Tax laws ‘could breach human rights’

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ARCHAIC laws preventing married women from discussing their tax affairs without their husband’s consent are discriminatory – and the government could face legal action, a lawyer has said.

Barbara Corbett

Advocate Barbara Corbett, of Corbett Le Quesne, said the law was, obviously, discriminatory but the government was exempt from any legal action under the Discrimination Law (Jersey) 2013, thanks to a caveat in Schedule 2. It states that discrimination is not committed if the act is upheld by an existing law.

However, she said the tax laws could breach human rights legislation.

She added: ‘There may be human rights claims under the Human Rights (Jersey) Law 2000 for a declaration of incompatibility. The difficulty with that is all such claims need to be made to the Royal Court by someone who is affected.’

Islanders have reacted angrily this week because married women have been unable to use the government’s new online tax return service. In Jersey, laws that date back to the 1920s stipulate that married women can only deal with tax issues if their husbands first notify Revenue Jersey – previously known as the Taxes Office.

Changes to the old law are due to be debated next week but, until then, married women can only file their own tax return if they have opted for a separate assessment from their husband. The new online form follows the same legal requirements as the paper form.

Deputy Montfort Tadier this week issued a rallying call to married women and lawyers to take legal action against the Treasury for ‘breaching ECHR and Jersey Discrimination Law’.

The tax status of married women is one of a string of issues relating to tax affairs that have angered Islanders in recent weeks.

For months taxpayers have complained that they were either still waiting for their new ITIS rate, have been placed on a much higher rate than expected or have been given an assessment based on their 2017 tax return. Delays have been blamed on ‘glitches’ with moving a new £7.5 million computer system designed by New Zealand software firm DataTorque. It has been used in other small jurisdictions, including Tonga, Samoa and Barbados.


And more recently, Revenue Jersey apologised after ‘fewer than 100 children’ – including a two-year-old and nine-year-old – were sent tax assessment forms due to a ‘human error’.

Islanders have been left confused as to where to send their tax returns, as the paperwork does not include return envelopes or an address. A government spokesperson confirmed that the correct address is Revenue Jersey, PO Box 56, Jersey. Forms can also be handed in at Philip Le Feuvre House in La Motte Street.

The Comptroller of Revenue, Richard Summersgill, said: ‘We previously provided addressed envelopes with paper tax forms and trialled prepaid addressed envelopes last year to see if this would encourage Islanders to file their taxes earlier. However, 20,000 Islanders still filed in the last month before deadline, and 13,000 filed in the last week.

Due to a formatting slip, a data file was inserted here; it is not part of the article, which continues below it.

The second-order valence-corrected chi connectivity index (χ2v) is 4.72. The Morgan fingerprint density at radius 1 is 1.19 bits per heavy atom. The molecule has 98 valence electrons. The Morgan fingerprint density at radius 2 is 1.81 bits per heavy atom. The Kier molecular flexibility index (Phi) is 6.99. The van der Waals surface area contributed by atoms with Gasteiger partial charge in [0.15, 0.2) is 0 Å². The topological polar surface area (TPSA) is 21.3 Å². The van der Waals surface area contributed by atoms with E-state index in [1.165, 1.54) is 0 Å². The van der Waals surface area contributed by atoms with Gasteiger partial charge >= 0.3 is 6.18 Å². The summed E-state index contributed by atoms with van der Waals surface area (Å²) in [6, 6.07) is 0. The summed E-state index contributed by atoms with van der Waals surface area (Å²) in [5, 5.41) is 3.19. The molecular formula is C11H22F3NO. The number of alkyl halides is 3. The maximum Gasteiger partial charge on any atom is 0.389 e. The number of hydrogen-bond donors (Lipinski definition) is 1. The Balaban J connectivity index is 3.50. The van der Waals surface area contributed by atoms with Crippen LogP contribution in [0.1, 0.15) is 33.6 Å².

‘With the launch of online filing, we decided not to include an envelope, to encourage Islanders to go online instead of completing the form on paper. This also saves up to £13,500 in the cost of postage and envelopes.


‘We accept that we should have added the postal address to the tax return form, once we decided not to include an envelope with it. This was an oversight and we apologise for the inconvenience.’

Treasury Minister Susie Pinel – who last week said the issues were operational and not political – has said she accepts the criticisms from the public.

Deputy Pinel said: ‘I accept the valid criticisms of some aspects of the taxes operation, which arise from operational problems about which Revenue Jersey has been notifying Islanders for months. Islanders deserve a high-quality and timely service, and once again I would like to share the Comptroller of Revenue’s regret at the delay and the concern that it causes to Islanders whose returns have not yet been assessed.

‘To recap, tax officers have had an enormous amount of additional work to do in 2019 to move from the 35-year-old ITAX system and to input information manually from thousands of paper files into our new Revenue Management System.

‘In order to iron out some glitches, the new system went live a few months later than planned, but still within budget. The impact of this delay, and of staff shortages, is that the assessment of 2018 tax returns is still not complete.

‘I have been receiving regular updates on the situation and what actions are being taken to clear the backlog, and I am very grateful to tax officers for the efforts they are putting into this work, while also implementing and adapting to the modern system.’

Jack Maguire

By Jack Maguire

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